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Comment: Re:How is this news for nerds? (Score 1) 1080 1080

As a gay person, I can tell you that debates of these statistics - "How many people are actually gay?" - is a popular discussion in gay circles. Many gay people think that the number is closer to 20% because, frankly, they've experienced things that lead them to believe that, such as having sexual encounters with self-identifying straight people, and confessions of people that they wouldn't tell anyone else.

But what is gay? Just one same-sex encounter out of ten thousand opposite-sex encounters? What if you like it sometimes, or at one point in your life, but not others?

In this, I defer to the Nazis as always. They were very very meticulous about their sociographic statistics, what with their racial theories and all. They found that around 8% of the German population was gay. That number seems about right to me.

Comment: Re:His writings will be studied. Linus is legend. (Score 1) 323 323

He was mad that GitHub wasn't enforcing this policy with all projects, even though it's absofuckinglutely unnecessary. And if you look at the page, he was writing a post with manual 72-ish line breaks inside an HTML context (GitHub comments), making it look stupid.

Comment: Re: One more in a crowded field (Score 1) 337 337

My observations:

1. Overall, UI+Navigation takes longer. There's more manual lifting to write non-standard page elements. Writing margins and locations directly in code instead of by layout managers, etc.
2. Crashes are harder to track down. This is probably true for ANY environment that's C-based.

Swift will probably close the gap, especially for #2.

Comment: Re:His writings will be studied. Linus is legend. (Score 1) 323 323

One thing that he was absolutely wrong about: his insistence that commit messages be wrapped to 72 characters. The summary is that he railed against the idea that display tools (like HTML) should automatically wrap text because humans know better how to wrap text.

Why the 72 character limit? So it appropriately works on 1960's display technology.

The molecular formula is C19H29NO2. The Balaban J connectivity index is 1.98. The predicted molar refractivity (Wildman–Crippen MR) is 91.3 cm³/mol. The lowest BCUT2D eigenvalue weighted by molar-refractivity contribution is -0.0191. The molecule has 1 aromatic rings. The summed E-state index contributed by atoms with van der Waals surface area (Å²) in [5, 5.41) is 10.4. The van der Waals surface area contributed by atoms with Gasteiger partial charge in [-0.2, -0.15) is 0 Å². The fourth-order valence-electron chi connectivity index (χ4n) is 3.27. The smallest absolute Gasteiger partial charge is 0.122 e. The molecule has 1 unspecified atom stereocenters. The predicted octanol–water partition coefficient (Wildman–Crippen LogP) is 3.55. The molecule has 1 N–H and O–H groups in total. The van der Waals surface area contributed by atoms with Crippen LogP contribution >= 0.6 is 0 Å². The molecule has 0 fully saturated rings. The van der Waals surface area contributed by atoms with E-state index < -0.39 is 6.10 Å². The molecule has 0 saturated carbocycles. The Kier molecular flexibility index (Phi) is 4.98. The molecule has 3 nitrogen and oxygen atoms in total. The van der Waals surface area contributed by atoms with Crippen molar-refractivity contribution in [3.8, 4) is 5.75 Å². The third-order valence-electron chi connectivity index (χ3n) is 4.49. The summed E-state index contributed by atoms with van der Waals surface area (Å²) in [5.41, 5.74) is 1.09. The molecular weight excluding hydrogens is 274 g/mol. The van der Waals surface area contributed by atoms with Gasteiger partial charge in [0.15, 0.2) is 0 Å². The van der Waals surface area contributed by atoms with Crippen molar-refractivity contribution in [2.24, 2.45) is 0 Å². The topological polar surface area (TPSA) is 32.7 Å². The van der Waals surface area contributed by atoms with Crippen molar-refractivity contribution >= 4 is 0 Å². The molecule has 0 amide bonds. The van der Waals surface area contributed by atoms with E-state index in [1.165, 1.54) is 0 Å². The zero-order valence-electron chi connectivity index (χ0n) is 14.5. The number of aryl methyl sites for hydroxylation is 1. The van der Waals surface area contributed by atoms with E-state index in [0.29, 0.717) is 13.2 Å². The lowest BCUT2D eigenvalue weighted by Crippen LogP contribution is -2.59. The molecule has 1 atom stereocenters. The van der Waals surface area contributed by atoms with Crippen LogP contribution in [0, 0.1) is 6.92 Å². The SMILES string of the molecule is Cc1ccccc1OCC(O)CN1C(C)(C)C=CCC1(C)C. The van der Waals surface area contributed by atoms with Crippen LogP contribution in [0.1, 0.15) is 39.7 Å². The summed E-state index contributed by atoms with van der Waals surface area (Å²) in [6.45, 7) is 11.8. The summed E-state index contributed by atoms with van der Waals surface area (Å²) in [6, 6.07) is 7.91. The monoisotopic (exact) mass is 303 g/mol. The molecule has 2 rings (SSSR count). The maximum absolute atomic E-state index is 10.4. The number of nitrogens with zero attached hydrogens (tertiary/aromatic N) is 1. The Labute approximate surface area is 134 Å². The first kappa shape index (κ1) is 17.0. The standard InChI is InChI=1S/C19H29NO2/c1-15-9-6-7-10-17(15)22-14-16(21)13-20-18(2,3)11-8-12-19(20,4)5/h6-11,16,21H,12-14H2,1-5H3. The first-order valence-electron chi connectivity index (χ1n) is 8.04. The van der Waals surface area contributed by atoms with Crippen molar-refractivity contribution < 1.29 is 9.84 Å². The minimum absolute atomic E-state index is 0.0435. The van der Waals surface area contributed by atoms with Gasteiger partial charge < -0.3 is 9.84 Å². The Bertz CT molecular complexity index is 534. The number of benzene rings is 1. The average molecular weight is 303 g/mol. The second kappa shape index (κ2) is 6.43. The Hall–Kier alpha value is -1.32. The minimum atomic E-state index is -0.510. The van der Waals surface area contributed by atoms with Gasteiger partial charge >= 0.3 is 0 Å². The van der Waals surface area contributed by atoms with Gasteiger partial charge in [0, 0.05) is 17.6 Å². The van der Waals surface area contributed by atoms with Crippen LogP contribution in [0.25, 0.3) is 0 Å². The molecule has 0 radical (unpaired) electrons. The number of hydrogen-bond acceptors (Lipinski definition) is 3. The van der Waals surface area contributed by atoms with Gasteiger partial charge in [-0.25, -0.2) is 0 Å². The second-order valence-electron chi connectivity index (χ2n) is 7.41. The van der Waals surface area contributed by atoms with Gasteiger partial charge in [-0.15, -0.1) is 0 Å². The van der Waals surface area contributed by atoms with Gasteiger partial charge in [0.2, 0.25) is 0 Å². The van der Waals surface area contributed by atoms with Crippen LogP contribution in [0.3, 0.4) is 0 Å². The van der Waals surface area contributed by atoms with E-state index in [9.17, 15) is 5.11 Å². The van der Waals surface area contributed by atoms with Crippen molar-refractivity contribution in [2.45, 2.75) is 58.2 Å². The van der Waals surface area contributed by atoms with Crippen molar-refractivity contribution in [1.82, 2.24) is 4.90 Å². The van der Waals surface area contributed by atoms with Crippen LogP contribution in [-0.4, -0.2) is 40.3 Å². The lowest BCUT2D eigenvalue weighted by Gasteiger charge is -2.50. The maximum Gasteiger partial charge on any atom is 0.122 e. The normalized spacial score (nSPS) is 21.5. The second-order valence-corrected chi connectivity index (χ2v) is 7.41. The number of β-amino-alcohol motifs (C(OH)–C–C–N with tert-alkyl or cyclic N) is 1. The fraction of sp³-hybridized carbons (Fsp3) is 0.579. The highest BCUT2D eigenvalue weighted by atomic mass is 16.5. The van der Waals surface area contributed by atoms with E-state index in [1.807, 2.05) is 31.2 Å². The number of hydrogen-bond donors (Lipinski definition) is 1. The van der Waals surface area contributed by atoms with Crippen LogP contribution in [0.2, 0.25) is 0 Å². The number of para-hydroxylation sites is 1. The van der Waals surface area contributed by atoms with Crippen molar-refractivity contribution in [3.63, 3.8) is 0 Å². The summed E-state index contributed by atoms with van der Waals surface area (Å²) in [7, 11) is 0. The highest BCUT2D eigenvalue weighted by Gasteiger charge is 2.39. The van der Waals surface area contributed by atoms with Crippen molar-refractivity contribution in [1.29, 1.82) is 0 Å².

Oh, and the hilarious thing about this is that he word wrapped his own HTML text in the very Gtihub post, making it display wrong in the web browser, while everyone else's text looks correct at the right width as prescribed by the page's CSS rules.


Comment: Re: Quiet schmiet, frosty already (Score 1) 337 337

He's right, though. From a language purist perspective, Javascript is an awful language. The fact that 009 entered into a textbox doesn't translate into the number 9 is a historical flaw that is purely a language failure. Just because it's popular doesn't make it good. And that's the argument that's going on here.

Comment: Re:One more in a crowded field (Score 1) 337 337

First of all, I'm a developer.

So, I work for a company who wants the product on all platforms... we dev on all platforms, and we even outsourced a windows app (ha!). But anyways, it's true. It's way faster to iterate in Android than it is in iOS. So our features come out on Android first.

I can hear everyone saying "get better iOS developers!" Well, maybe. But I don't think so. The devs are pretty much equally capable on both sides. Maybe Swift will change things, but the reality is is that Android development is faster than iOS development, and there's no internet chatter that will change the reality of what we're experiencing. Maybe Swift will change that, and if that's the case, cool. But right now, it's faster to iterate on Android hands down, and I believe (obviously an opinion here, however an educated opinion), the reason is Java is faster to develop in than Objective-C.

Comment: Re:Missing option (Score 1) 225 225

LOL there's more to this story. Rabbits need real food, not grass. You can't leave a dog in a cage with grass and expect it to live.

But anyways, I certainly would agree with anyone who thinks our sentencing laws are anything but fair. I am dumbfounded by tax crimes which give life sentences and murders which give 8 years.

Comment: Re: This isn't a question (Score 1) 623 623

People have been doing this for thousands of years, to protect the interests of both involved. For example, dowries which must be repaid to the woman if there is a divorce, husband has to pay wife half of salary for half as long as they have been married, etc. I wouldn't say it's self-harming; I'd say it's generally to a certain penalty that both parties have an interest in not breaking the contract.

Comment: Re: This isn't a question (Score 1) 623 623

I actually mean that the negative consequences built into the contract. If someone creates a contract that says "we're married" and that's it, you don't even need a contract. If it says "then we split assets 50/50 if broken", then you have negative consequences of breaking it, and if you don't want to honor the agreement, then the State can help enforce it.

I've never been canoeing before, but I imagine there must be just a few simple heuristics you have to remember... Yes, don't fall out, and don't hit rocks.